Open Tai Chi Competition 2012
9 June 2012
Nowadays the exercise of Tai Ji Quan is popular in Australia. One only needs to "google" the words "Tai Chi in Australia" to find many pages of Tai Ji Quan schools in Australia. All the major styles are represented here: Yang, Chen, Wu-Hao, Sun, and Wu (family).
Unlike in China, Taiwan and Hong Kong, where one can see people practising in parks, in Australia, Tai Ji tends to be practised in-doors. For that reason, it is difficult for lovers of Tai Ji to find each other and share ideas. For this reason, the idea of forming a Tai Chi Association of Australia was born in Sydney during a meeting of enthusiasts in January 1999, and was officially registered in May 1999 as an association.
The Association is open to practitioners of all styles of Tai Ji and Qi Gong, and sees the benefit in both the health exercise and the martial aspect of Tai Ji Quan. The aims of the Association include to promote Tai Chi (Taijiquan), to provide a forum for professional and social exchange amongst its members; to promote and conduct continuing education, research, collection and dissemination of information for the benefit of members; and to encourage the growth of participation in Tai Chi through united activities, programs and public events.
Tai Chi Association holds an annual competition for Tai Ji Quan as part fulfilment of its aims. This year is the Seventh Competition event organised. The first two were held in Sydney, then four on the Gold Coast, Queensland. This year 2012, the Competition is to be held in Sydney in the University of Sydney Sport Centre, with the University of Sydney Confucius Institute as the Presenting Partner.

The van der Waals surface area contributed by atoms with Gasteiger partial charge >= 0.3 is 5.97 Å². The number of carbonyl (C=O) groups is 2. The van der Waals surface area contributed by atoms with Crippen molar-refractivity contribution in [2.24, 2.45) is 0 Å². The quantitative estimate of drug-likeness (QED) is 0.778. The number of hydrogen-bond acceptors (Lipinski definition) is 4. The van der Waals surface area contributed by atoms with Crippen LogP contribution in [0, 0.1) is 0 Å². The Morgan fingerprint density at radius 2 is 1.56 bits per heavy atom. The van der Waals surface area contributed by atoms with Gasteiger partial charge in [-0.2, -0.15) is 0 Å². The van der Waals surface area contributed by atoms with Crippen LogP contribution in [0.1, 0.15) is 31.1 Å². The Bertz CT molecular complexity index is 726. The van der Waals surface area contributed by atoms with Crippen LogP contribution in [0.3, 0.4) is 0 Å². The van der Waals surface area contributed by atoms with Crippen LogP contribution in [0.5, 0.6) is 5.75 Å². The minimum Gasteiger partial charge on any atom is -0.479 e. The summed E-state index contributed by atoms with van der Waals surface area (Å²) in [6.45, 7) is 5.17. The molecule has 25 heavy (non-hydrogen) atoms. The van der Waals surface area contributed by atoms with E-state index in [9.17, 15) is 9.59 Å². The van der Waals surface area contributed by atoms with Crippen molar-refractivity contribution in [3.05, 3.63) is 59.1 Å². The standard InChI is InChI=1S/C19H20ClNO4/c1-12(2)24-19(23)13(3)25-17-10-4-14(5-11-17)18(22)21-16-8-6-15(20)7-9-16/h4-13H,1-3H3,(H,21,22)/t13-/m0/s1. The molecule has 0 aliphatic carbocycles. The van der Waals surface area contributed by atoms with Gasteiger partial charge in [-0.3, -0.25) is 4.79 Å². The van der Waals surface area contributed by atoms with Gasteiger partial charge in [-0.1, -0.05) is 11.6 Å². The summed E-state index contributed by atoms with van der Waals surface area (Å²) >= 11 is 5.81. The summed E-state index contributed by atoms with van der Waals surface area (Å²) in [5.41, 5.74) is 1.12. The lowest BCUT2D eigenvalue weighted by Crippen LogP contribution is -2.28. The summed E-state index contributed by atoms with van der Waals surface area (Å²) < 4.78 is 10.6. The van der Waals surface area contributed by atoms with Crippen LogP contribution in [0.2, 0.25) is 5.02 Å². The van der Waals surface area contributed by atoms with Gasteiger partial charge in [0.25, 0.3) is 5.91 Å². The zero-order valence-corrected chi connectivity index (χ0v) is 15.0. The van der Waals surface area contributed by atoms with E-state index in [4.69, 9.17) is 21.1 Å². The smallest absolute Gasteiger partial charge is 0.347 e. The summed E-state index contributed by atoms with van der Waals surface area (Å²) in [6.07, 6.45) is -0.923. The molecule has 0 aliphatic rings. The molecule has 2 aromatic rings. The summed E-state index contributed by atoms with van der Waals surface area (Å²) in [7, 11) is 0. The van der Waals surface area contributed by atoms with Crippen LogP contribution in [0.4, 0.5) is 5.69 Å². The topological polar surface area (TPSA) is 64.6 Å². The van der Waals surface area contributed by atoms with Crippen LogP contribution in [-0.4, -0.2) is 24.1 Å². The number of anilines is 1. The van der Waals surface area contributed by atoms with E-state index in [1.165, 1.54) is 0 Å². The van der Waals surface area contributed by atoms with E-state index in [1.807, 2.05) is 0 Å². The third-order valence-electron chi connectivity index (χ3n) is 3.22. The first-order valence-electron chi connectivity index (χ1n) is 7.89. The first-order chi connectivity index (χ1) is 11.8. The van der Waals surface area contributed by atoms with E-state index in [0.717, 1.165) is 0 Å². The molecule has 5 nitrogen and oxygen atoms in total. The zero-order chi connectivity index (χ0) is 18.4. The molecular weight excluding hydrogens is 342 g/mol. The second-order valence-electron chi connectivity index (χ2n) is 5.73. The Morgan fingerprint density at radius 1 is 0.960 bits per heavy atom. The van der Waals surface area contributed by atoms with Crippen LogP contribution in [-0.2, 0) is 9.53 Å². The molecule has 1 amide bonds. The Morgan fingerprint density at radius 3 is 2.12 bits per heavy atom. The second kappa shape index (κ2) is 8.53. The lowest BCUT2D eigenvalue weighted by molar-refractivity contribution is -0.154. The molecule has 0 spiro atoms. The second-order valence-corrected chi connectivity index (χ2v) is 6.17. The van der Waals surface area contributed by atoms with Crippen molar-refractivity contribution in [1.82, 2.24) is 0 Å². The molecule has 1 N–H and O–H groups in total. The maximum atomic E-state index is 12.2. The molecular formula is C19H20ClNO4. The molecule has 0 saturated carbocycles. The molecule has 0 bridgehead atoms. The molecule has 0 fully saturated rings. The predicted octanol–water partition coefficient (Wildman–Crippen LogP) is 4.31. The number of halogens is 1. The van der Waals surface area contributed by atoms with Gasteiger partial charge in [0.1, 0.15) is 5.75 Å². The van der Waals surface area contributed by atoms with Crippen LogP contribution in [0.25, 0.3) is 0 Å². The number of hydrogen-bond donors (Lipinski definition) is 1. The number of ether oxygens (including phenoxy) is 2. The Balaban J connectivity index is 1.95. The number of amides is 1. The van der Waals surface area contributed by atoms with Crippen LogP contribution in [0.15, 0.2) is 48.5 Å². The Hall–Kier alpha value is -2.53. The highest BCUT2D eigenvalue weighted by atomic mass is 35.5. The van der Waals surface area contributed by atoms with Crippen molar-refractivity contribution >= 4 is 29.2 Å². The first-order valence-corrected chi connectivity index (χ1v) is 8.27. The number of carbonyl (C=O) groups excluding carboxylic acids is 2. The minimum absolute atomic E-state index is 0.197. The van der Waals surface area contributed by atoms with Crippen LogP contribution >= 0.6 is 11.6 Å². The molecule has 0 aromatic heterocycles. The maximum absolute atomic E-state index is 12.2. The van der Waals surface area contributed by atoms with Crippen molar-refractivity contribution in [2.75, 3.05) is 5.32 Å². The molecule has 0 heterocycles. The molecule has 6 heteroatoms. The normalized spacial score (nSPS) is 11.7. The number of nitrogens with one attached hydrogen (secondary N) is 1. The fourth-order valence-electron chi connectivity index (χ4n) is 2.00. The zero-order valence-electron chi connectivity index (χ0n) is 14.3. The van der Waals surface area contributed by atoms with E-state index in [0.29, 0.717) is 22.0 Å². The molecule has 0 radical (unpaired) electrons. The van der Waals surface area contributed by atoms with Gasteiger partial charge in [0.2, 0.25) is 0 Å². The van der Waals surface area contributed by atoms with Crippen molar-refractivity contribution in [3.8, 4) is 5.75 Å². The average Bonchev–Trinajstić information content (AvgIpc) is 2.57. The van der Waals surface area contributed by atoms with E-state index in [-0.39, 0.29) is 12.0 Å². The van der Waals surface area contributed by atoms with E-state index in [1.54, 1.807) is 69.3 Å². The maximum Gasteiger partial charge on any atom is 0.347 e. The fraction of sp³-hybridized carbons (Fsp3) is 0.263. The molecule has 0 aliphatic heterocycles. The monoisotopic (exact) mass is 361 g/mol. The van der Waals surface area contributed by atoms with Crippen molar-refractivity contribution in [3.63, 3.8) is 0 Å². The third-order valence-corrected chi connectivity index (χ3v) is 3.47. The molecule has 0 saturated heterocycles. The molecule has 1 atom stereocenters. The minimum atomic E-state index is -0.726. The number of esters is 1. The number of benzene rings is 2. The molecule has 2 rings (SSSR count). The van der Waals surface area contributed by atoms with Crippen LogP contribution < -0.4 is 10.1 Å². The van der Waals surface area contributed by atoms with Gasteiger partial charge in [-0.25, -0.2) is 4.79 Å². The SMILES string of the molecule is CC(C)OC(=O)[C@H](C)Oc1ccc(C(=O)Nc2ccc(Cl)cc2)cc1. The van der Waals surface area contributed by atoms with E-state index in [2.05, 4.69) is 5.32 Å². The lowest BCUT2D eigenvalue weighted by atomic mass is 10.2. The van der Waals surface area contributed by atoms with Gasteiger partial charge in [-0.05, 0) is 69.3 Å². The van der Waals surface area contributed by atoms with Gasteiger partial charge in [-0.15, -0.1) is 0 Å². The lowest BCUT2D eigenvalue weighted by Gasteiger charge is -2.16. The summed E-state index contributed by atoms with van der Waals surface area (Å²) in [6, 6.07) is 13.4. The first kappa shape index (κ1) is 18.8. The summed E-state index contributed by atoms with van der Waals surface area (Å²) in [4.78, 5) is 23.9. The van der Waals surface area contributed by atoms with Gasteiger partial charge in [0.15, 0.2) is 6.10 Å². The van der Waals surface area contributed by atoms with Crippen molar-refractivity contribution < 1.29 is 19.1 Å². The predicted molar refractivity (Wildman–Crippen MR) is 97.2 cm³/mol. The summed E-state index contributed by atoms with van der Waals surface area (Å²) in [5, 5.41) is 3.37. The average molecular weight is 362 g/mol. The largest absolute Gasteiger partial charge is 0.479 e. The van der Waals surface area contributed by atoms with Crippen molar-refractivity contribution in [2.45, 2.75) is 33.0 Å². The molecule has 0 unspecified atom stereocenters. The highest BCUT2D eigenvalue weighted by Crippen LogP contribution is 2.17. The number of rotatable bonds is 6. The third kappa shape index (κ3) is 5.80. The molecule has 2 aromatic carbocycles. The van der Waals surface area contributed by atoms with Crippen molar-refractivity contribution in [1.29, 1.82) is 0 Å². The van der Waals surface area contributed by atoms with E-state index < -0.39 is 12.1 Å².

The University of Sydney Confucius Institute is dedicated to the promotion of Chinese language and culture. The Institute recognises Tai Ji Quan to be amongst the treasures developed in China that deserves support for its further promotion in Australia. The Confucius Institute would invite Tai Ji practitioners to take part in this Competition, not only as competitors, but also as spectators - entry for spectators is free.
Among the bare hands competition tao lu are: 24 Short Forms (between 4 to 5 minutes), 42 Combined Competition Forms (between 5 to 6 minutes), and any of the Family Styles choreographed to a duration between 5 to 6 minutes.
Weapons tao lu include the 32 Sword, 42 Sword competition forms (between 3 to 4 minutes), and other weapons choreographed to between 1 to 4 minutes.
There is even a competition in Push Hands, an essential training method for understanding the deeper meaning of the "song" and "chen" (sinking) and "fa jing" in Tai Ji Quan. This competition will be limited to the "Fixed Steps" method for the sake of ensuring no injury.
Click here to download the registration form
To make it easier for you, your registration forms and fees can be sent to the Confucius Institute for forwarding to the Tai Chi Association Competition Organiser before 30th April.